Why do you do the things that you do? Or say the things that you say? I would suggest that our words and actions come from what’s within us. What I mean is, the things that we allow into our minds and hearts will greatly influence our words and behavior. In reference to computers, someone once said, “Garbage in—garbage out.” That’s no doubt true. But the positive side is also true: Good things in—good things out.
Jesus, in his teaching on the Sermon on the Mount, said this, “You have heard that it was said to the people long ago, ‘Do not murder.’ But I say to you that anyone who is angry with his brother will be subject to judgment.” Why is that? Because murder begins in our hearts with hatred and anger toward another.
We need to be very careful what we allow into our mind and hearts each day. What books and magazines are you reading? What things are you watching on TV, or scrolling through on Facebook and Instagram? Are you constantly thinking about negative things? Are you harboring unforgiveness or bitterness and anger in your heart? Or are you focusing on what is good and positive? Are you hiding God’s Word in your heart (reading it, studying it, meditating on it)?
In Philippians 4:8-9, the apostle Paul gives us some practical teaching about what we need to be thinking about if we want to please God and experience his presence in our lives. Consider focusing your thoughts on these six things:
“What is true.” Our tendency can be to think about the things that upset us or cause us to be anxious or fearful. But instead of focusing on past problems or future uncertainties and fear, focus on what you know to be true. God loves you. He’s in control. He will never leave you nor forsake you.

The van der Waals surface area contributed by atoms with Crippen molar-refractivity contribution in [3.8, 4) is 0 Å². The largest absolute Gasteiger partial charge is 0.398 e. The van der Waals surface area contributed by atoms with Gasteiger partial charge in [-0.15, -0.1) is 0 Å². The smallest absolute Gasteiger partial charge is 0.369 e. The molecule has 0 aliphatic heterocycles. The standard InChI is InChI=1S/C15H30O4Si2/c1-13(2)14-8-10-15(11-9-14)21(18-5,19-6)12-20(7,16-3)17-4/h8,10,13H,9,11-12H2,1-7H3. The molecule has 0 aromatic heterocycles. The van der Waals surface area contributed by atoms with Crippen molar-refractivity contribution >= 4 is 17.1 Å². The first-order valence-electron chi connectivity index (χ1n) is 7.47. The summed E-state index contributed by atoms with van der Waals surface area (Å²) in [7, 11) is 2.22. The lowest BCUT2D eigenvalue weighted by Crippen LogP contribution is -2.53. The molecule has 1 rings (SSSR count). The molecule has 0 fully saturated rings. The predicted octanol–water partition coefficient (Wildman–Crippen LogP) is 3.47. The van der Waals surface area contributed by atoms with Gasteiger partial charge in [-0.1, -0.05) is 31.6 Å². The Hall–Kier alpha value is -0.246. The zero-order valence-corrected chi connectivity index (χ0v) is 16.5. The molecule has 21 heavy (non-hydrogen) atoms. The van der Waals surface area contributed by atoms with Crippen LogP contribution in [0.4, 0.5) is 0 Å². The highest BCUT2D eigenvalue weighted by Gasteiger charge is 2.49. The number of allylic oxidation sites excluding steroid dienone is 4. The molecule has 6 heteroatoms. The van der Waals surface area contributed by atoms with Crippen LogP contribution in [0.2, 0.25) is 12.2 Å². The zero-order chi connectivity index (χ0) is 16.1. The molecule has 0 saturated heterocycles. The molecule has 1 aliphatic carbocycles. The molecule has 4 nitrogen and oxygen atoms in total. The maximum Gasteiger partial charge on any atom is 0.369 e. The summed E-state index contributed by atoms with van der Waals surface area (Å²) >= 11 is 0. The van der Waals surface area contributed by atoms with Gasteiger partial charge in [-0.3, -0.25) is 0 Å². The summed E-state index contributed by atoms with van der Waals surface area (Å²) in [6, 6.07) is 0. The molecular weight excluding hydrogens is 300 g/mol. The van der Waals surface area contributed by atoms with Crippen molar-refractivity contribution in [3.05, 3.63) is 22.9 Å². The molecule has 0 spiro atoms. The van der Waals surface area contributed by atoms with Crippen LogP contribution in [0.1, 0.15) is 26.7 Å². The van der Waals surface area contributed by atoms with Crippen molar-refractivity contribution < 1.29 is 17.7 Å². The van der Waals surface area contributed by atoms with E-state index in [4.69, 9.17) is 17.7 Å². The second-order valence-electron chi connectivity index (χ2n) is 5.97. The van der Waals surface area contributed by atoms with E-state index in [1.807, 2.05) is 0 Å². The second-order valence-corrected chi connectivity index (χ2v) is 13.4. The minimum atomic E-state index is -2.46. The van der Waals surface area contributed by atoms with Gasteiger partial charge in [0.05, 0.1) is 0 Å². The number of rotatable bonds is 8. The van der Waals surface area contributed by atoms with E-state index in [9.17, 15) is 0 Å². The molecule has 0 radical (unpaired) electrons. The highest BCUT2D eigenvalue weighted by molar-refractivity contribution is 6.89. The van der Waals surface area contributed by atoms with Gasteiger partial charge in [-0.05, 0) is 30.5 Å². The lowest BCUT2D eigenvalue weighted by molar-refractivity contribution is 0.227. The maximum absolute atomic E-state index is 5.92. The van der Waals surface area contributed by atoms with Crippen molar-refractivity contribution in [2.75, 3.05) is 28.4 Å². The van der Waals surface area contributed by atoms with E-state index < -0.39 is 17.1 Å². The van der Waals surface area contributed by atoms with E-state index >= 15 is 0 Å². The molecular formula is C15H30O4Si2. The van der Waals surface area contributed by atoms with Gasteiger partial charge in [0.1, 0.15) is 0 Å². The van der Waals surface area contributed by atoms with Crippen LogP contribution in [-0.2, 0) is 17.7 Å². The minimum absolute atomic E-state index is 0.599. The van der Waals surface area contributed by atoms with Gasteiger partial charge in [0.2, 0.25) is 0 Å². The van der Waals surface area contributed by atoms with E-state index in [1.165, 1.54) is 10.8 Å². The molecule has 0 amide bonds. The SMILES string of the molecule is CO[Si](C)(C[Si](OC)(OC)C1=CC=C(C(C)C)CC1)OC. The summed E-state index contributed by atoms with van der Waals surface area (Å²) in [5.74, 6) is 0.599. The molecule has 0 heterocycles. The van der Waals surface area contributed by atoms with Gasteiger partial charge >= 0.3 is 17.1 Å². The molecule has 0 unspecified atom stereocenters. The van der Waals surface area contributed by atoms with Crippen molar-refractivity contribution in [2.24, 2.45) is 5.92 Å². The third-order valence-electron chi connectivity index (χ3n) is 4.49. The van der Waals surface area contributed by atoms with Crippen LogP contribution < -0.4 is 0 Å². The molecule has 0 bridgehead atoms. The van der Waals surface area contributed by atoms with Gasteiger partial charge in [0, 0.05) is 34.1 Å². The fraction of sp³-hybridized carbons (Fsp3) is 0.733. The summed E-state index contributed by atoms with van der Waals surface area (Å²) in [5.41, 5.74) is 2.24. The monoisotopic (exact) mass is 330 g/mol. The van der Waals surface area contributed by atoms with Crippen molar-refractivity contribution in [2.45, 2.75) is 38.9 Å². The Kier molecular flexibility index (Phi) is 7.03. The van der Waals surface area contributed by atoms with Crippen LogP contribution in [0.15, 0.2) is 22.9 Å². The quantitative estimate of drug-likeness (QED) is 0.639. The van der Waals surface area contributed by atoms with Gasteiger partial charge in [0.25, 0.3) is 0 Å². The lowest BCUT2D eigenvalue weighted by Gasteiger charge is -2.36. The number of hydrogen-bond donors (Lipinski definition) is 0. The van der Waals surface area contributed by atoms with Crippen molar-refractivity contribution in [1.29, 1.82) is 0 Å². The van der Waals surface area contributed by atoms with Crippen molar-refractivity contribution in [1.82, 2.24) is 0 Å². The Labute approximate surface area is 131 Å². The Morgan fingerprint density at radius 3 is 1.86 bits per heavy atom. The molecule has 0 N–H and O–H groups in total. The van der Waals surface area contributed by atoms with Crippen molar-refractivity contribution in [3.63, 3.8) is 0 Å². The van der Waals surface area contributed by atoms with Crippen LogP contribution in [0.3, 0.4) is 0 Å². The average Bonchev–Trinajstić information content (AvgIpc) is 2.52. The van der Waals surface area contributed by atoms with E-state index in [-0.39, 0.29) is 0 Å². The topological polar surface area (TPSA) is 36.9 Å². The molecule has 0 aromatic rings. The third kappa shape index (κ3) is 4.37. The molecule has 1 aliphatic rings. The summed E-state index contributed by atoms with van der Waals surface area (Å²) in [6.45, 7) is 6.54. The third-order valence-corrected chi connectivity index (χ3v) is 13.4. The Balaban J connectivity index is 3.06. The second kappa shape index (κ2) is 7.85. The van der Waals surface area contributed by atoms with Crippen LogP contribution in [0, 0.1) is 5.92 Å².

“What is noble.” Focus on things that are honorable, the good in others, things that are uplifting, positive and worthwhile. And, while you’re at it, think the best about others, not the worst.
“What is right.” Think about what is just, fair and helpful. How can you make things right with another person, or how you can be a person of integrity and help others in need.
“What is pure.” Dwell on what is good, pure and holy. Don’t fill your thoughts with what is evil, morally depraved or vile. Don’t go down those paths in your mind.
“What is lovely.” Meditate on what is characterized by love and beauty, even as you might reflect on the love and beauty of the Lord, or ponder the beauty of his creation.
“What is admirable.” Reflect on what is worthy of praise and honor. Think about what has lasting, eternal value.
Paul finishes his teaching with two admonitions: “If anything is excellent or praiseworthy—think about these things, and “Whatever you have learned, or received, or heard from me, or seen in me—put into practice.” He was telling them that it’s not enough just to know these things, you must “Do them!” That is, the things which they had learned from Paul, including what they had heard him teach and also had seen in his life, they needed to live out in their own lives every day.
I read that the Greek word for “learned” means to grow, not just in intellectual knowledge, but to learn from “habitual practice.” Make a daily habit of thinking this way, and putting into practice these things. The result will be that not only will you know the peace of God in your life, you will experience the presence of the God of peace, himself, with you!
Jim Newman is pastor of the First Presbyterian Church in Exeter. He may be reached by calling 559-592-2367 or by emailing [email protected]. Prays Together is a rotating faith-based commentary and advice column among the pastors of the First Presbyterian Church of Exeter, Church of Christ of Exeter, Nazarene Church of Exeter, Church of God of Exeter, the New Life Assembly of God and Rocky Hill Community Church as well as the Lemon Cove Community Church.
This column is not a news article but the opinion of the writer and does not reflect the views of The Sun-Gazette newspaper.